John Bugg, Five Long Winters: The Trials of British Romanticism. Stanford: Stanford University Press, 2014. Pp. 264. $60. ISBN 9780804785105.

Kenneth R. Johnston, Unusual Suspects: Pitt's Reign of Alarm and the Lost Generation of the 1790s. Oxford: Oxford University Press, 2013. Pp. 400. £31.99. ISBN 9780199657803.

Murray Pittock, Material Culture and Sedition, 1688-1760: Treacherous Objects, Secret Places. Basingstoke and New York: Palgrave Macmillan, 2013. Pp. 256. £55. ISBN 9781137278081.

Writing to his younger brother in late May, 1794, Richard Wordsworth broke off from the usual subject of money to issue a specific warning: 'I hope you will be cautious in writing or expressing your political opinions. By the suspension of the Habeas Corpus Acts the Ministers have great powers'. Richard Wordsworth's concerns were well-founded. Habeas Corpus had been suspended earlier in the month and the Government had already swooped: Thomas Hardy, John Horne Tooke, and John Thelwall were in the Tower, charged with high treason - still a quartering offence - for advocating reform and the extension of the franchise. In Britain, political dissent had never been more dangerous.

William Wordsworth, as is so often the case, did not respond personally to his brother's urging caution, but rather left that task to his sister, Dorothy:

I think I can answer for William's caution about expressing his political opinions. He is very cautious and seems well aware of the dangers of a contrary conduct. He intends staying at Keswick till he gets some employment which may make it necessary for him to go elsewhere.

In fact, Wordsworth was anything but cautious, and the 'employment' he was seeking was work as a radical journalist. On the same day Richard was writing to urge caution, Wordsworth, in a letter to a friend, was avowing his commitment to the cause, and explicitly condemning the Government's repressive response:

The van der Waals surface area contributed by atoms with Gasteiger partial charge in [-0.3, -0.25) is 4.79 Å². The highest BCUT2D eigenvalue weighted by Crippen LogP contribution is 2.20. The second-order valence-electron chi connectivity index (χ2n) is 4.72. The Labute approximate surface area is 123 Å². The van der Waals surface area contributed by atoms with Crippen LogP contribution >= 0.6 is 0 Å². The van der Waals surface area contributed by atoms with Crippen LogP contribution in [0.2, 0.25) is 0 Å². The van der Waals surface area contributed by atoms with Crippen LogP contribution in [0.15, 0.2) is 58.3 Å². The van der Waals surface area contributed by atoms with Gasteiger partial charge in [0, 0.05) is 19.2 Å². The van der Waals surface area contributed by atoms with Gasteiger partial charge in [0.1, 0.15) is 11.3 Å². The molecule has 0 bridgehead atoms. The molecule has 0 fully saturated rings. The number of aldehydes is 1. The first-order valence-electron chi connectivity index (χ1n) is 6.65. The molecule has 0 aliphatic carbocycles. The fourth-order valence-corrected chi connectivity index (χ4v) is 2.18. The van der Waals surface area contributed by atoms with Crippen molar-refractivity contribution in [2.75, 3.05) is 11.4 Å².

I solemnly affirm that in no writings of mine will I ever admit of any sentiment which can have the least tendency to induce my readers to suppose that the doctrines which are now enforced by banishment, imprisonment, &c, &c, are other than pregnant with every species of misery […] I am of that odious class of men called democrats, and of that class I shall for ever continue.

But from this unabashed assertion of democratic politics, Wordsworth would, over the course of the decade, steadily retreat, along with a number of writers, actors, philosophers, and artists; their political energies either dissipated or redirected into their art - raised voices falling into uneasy silence.

Wordsworth's trajectory here is common to the period as a whole. Many of the writers we call Romantic trace a similar course, what E. P. Thompson called 'Jacobin affirmation and recoil', and, pejoratively, 'the Bishop of Llandaff's slide' - falling from spirited resistance to quietist despair, or, in some cases, outright apostasy. And this apparent reactionary turn in those writers and writings called Romantic provoked a number of new historicist critics (namely Jerome McGann, Marjorie Levinson, and Alan Liu) to claim 'Llandaff's slide' as constitutive of Romanticism as a whole, a silence masking a fundamental complicity. But did Wordsworth and others fall, or were they pushed? And, if they were pushed, how then should we read the literature of this peculiarly febrile period? How are we to read their silence?

The first two books considered here, Jonathan Bugg's Five Long Winters, and Kenneth Johnston's Unusual Suspects, address these questions directly. 'At stake', Bugg explains,